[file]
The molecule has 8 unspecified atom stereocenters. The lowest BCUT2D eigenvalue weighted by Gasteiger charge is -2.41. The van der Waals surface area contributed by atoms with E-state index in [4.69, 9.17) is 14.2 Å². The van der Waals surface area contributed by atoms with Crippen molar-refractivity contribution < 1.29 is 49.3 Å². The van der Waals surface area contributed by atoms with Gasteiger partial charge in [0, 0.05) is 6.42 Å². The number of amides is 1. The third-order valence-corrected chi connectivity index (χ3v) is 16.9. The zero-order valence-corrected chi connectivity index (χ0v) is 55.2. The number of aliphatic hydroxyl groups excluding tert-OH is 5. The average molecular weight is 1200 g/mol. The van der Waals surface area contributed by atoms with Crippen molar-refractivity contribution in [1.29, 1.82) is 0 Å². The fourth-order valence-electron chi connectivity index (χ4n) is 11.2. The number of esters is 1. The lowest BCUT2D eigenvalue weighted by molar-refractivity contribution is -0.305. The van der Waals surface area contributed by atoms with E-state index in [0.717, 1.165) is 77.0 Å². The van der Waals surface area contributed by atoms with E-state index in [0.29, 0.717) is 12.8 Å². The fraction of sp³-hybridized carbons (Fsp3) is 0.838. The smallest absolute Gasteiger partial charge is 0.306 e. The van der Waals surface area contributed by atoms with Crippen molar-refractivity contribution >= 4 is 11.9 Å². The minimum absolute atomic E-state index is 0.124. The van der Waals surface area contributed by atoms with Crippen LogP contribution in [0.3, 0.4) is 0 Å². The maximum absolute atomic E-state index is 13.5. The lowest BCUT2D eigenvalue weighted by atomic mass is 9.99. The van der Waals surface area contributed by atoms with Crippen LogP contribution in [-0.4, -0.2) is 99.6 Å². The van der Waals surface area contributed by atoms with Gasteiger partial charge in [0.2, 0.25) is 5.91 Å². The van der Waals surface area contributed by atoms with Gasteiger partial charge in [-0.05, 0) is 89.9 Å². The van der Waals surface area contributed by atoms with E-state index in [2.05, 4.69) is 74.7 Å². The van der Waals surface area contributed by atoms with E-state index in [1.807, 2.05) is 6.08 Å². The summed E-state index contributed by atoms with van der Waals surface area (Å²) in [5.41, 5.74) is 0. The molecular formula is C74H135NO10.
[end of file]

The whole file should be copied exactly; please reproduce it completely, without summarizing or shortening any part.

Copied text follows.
The molecule has 8 unspecified atom stereocenters. The lowest BCUT2D eigenvalue weighted by Gasteiger charge is -2.41. The van der Waals surface area contributed by atoms with E-state index in [4.69, 9.17) is 14.2 Å². The van der Waals surface area contributed by atoms with Crippen molar-refractivity contribution < 1.29 is 49.3 Å². The van der Waals surface area contributed by atoms with Gasteiger partial charge in [0, 0.05) is 6.42 Å². The number of amides is 1. The third-order valence-corrected chi connectivity index (χ3v) is 16.9. The zero-order valence-corrected chi connectivity index (χ0v) is 55.2. The number of aliphatic hydroxyl groups excluding tert-OH is 5. The average molecular weight is 1200 g/mol. The van der Waals surface area contributed by atoms with Crippen molar-refractivity contribution in [1.29, 1.82) is 0 Å². The fourth-order valence-electron chi connectivity index (χ4n) is 11.2. The number of esters is 1. The lowest BCUT2D eigenvalue weighted by molar-refractivity contribution is -0.305. The van der Waals surface area contributed by atoms with E-state index in [0.717, 1.165) is 77.0 Å². The van der Waals surface area contributed by atoms with E-state index in [0.29, 0.717) is 12.8 Å². The fraction of sp³-hybridized carbons (Fsp3) is 0.838. The smallest absolute Gasteiger partial charge is 0.306 e. The van der Waals surface area contributed by atoms with Crippen molar-refractivity contribution >= 4 is 11.9 Å². The minimum absolute atomic E-state index is 0.124. The van der Waals surface area contributed by atoms with Crippen LogP contribution in [0.3, 0.4) is 0 Å². The maximum absolute atomic E-state index is 13.5. The lowest BCUT2D eigenvalue weighted by atomic mass is 9.99. The van der Waals surface area contributed by atoms with Crippen LogP contribution in [-0.4, -0.2) is 99.6 Å². The van der Waals surface area contributed by atoms with Gasteiger partial charge in [0.2, 0.25) is 5.91 Å². The van der Waals surface area contributed by atoms with Gasteiger partial charge in [-0.05, 0) is 89.9 Å². The van der Waals surface area contributed by atoms with E-state index in [2.05, 4.69) is 74.7 Å². The van der Waals surface area contributed by atoms with E-state index in [1.807, 2.05) is 6.08 Å². The summed E-state index contributed by atoms with van der Waals surface area (Å²) in [5.41, 5.74) is 0. The molecular formula is C74H135NO10.